Update: I went back in the winter of 2021 to look at the west side of the street. I went back in the spring of the same year and looked at more of the street further south.
The giant Romanesque Revival mansion above, sitting on the crest of the hill above Soulard on 13th Street, wouldn’t have been built when Compton and Dry was drawn in 1875. But some of the houses were already built, even if the majority would be built soon after.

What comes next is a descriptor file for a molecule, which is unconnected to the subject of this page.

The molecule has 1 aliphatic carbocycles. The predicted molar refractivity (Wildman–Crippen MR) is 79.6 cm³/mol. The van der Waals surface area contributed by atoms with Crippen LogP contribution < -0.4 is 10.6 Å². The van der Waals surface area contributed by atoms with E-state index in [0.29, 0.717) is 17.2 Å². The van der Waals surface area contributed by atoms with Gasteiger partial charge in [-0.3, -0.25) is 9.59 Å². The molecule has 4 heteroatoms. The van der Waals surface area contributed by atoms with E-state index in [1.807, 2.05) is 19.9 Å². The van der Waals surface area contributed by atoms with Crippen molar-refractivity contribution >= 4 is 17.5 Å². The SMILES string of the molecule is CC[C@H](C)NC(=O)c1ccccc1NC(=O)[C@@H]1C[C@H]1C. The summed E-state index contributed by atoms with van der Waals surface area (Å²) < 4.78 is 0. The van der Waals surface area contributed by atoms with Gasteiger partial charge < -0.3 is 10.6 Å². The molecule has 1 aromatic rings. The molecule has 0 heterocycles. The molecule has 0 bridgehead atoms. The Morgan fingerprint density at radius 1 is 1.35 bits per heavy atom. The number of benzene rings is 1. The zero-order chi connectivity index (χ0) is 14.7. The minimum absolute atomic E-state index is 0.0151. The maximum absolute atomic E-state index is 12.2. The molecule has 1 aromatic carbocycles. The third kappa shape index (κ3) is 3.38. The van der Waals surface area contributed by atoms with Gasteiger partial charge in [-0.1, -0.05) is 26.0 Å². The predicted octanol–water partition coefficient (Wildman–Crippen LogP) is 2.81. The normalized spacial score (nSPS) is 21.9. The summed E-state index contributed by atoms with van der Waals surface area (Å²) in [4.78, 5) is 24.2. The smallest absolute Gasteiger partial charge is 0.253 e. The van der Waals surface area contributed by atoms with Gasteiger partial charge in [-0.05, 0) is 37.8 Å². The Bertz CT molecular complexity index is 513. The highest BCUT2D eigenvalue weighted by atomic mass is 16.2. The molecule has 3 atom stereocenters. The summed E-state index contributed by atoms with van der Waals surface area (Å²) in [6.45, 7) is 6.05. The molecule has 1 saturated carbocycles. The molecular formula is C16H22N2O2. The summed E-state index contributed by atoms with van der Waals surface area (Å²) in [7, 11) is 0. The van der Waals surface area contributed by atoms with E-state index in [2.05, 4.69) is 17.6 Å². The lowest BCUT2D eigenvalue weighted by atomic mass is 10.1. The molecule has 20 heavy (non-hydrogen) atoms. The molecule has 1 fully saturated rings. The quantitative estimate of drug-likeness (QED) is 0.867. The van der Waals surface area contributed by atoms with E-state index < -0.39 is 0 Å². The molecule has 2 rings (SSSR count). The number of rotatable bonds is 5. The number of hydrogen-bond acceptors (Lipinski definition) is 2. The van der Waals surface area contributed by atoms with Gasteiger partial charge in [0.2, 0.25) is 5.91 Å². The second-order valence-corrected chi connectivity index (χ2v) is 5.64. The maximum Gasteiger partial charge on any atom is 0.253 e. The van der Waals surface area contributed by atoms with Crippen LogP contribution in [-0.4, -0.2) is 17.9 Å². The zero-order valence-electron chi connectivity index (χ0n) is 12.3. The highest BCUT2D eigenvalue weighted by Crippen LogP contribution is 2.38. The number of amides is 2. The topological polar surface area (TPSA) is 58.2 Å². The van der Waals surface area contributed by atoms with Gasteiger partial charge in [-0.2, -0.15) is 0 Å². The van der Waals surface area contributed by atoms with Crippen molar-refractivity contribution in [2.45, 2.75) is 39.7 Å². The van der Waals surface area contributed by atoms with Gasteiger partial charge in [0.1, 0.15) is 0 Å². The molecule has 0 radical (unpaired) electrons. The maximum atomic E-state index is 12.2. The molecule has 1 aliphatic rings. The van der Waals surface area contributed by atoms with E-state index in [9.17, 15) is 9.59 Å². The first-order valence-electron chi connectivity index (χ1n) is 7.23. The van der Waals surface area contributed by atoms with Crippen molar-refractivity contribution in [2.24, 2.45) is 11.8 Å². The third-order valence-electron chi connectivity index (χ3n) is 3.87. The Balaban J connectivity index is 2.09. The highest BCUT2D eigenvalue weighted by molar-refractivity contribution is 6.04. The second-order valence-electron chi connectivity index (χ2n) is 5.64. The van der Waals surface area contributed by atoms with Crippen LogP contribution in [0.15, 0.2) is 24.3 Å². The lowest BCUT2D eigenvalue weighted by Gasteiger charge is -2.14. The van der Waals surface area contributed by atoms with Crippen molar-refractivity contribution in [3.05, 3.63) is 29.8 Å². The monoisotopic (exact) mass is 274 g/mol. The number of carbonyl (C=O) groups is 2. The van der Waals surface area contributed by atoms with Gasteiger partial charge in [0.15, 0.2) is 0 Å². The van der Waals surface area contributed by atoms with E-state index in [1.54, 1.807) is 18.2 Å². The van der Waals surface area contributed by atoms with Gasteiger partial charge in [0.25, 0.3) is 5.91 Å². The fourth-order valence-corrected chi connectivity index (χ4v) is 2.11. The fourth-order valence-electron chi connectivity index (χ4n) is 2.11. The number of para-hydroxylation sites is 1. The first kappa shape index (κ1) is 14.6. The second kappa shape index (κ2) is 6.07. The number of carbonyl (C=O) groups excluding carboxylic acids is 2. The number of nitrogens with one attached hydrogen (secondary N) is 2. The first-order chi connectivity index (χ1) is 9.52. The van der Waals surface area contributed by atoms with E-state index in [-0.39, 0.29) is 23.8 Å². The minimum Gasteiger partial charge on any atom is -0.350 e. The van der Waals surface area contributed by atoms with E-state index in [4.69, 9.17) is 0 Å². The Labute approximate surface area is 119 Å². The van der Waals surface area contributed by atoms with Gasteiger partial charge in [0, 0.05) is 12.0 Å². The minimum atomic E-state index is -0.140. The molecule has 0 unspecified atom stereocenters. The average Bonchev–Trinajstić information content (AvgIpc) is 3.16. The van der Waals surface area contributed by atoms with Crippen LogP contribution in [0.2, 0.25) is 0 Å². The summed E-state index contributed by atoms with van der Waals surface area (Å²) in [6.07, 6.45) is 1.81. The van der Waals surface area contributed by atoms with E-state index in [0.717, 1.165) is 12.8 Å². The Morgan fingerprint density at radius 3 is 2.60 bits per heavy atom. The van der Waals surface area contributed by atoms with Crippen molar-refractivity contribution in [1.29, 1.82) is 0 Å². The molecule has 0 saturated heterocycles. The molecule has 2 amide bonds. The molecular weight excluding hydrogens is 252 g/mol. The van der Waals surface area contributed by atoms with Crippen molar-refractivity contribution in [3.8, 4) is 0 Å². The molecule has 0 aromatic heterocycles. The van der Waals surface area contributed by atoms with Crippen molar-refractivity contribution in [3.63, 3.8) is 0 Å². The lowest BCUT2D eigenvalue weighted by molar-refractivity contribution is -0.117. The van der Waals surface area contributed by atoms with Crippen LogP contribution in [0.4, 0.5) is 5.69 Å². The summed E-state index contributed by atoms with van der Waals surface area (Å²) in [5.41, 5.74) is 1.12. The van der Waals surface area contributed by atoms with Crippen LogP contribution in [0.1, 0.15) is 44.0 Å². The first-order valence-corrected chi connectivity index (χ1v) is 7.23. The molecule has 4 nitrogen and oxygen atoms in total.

It’s an interesting mix, and you can see how the houses were nicer in the 1870s and 80s, and then became less lavish as the 1890s and 1900s rolled around.
But look at this amazing Second Empire duplex, with slightly projecting bays.
This elegant Italianate house projects out from the street wall below.
Then there is this magnificent Second Empire house with elements of the Romanesque creeping in. There are incredible little details in the brickwork and terracotta.
Finally, there is a row of houses, with Federalist, or Greek Revival elements in the roofline, but Italianate cornices.